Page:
The score for Once Upon a Forest was among the last that composer James Horner would write for an originally made animated film. Three songs were written for it: "Please Wake Up", "He's Gone/He's Back", and the closing credits track, "Once Upon a Time with Me". The soundtrack, released by Fox Records, has been out of print since its publisher went out of business in the mid-1990s.[17]


Once Upon a Forest was adapted into book form by Elizabeth Isele, with illustrations by Carol Holman Grosvenor, the film's production designer.[18] The tie-in was issued by Turner Publishing and distributed by Andrews McMeel, a month prior to the film's release (ISBN 1-878-68587-2).

The multimedia company Sanctuary Woods also released a MS-DOS game based on the film, on CD-ROM and floppy disk for IBM computers; Beth Agnew served as its adapter.[19] Many elements of the game stayed faithful to the original source material.[20][21]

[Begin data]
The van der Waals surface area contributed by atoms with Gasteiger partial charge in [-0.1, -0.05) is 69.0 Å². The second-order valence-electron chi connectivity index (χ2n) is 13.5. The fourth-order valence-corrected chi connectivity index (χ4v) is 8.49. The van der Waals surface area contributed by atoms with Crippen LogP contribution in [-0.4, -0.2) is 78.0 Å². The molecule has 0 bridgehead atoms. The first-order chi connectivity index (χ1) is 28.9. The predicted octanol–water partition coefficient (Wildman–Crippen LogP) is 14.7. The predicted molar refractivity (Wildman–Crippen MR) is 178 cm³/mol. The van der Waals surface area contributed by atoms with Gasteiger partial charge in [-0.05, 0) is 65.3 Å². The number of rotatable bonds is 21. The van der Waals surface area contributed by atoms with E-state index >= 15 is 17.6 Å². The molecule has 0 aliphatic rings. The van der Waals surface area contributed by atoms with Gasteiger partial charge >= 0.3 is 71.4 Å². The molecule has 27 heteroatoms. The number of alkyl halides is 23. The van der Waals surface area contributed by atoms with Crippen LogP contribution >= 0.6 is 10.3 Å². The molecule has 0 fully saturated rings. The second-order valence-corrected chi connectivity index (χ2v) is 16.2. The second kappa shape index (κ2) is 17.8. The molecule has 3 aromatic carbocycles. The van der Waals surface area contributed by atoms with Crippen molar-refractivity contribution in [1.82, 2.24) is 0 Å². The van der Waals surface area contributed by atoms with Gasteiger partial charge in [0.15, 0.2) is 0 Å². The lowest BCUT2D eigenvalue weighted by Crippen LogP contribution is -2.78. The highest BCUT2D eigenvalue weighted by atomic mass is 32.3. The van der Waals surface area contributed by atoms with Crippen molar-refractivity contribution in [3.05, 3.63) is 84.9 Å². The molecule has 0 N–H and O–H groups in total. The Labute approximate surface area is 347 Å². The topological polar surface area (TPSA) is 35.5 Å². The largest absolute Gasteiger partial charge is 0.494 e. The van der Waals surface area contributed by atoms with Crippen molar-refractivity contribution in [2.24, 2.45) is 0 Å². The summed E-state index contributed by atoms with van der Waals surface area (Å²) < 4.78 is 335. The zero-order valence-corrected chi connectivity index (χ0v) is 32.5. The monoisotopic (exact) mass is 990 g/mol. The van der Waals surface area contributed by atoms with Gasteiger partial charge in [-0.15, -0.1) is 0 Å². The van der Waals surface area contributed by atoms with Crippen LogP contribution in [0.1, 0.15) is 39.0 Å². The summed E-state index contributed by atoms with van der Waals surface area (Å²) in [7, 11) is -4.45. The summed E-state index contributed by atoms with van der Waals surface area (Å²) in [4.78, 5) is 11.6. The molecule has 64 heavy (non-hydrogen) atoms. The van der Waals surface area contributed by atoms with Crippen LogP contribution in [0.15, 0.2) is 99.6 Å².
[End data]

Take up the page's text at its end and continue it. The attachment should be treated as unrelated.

See also


  1. ^ a b c d e f g h i j k Beck, Jerry (2005). "Once Upon a Forest". The Animated Movie Guide. Chicago Reader Press. pp. 18–19. ISBN 1-55652-591-5. 
  2. ^ a b Review of Once Upon a Forest by Hal Hinson (1993, June 19). The Washington Post. Retrieved March 23, 2007.
  3. ^ a b c "The Wrist" at MousePlanet.com. Retrieved February 9, 2007.
  4. ^ Jury page at ANIMACOR 2005. Retrieved March 27, 2007. (NB: Content is a machine translation from original Spanish.)
  5. ^ a b c d e The Once Upon a Forest Page. Retrieved July 6, 2006.
  6. ^ Review of Once Upon a Forest by Stephen Holden (1993, June 18). The New York Times. Retrieved January 31, 2007. (Requires registration to view page.)
  7. ^ Review of Once Upon a Forest by Todd McCarthy (1993, June 17). Variety. Retrieved March 24, 2007.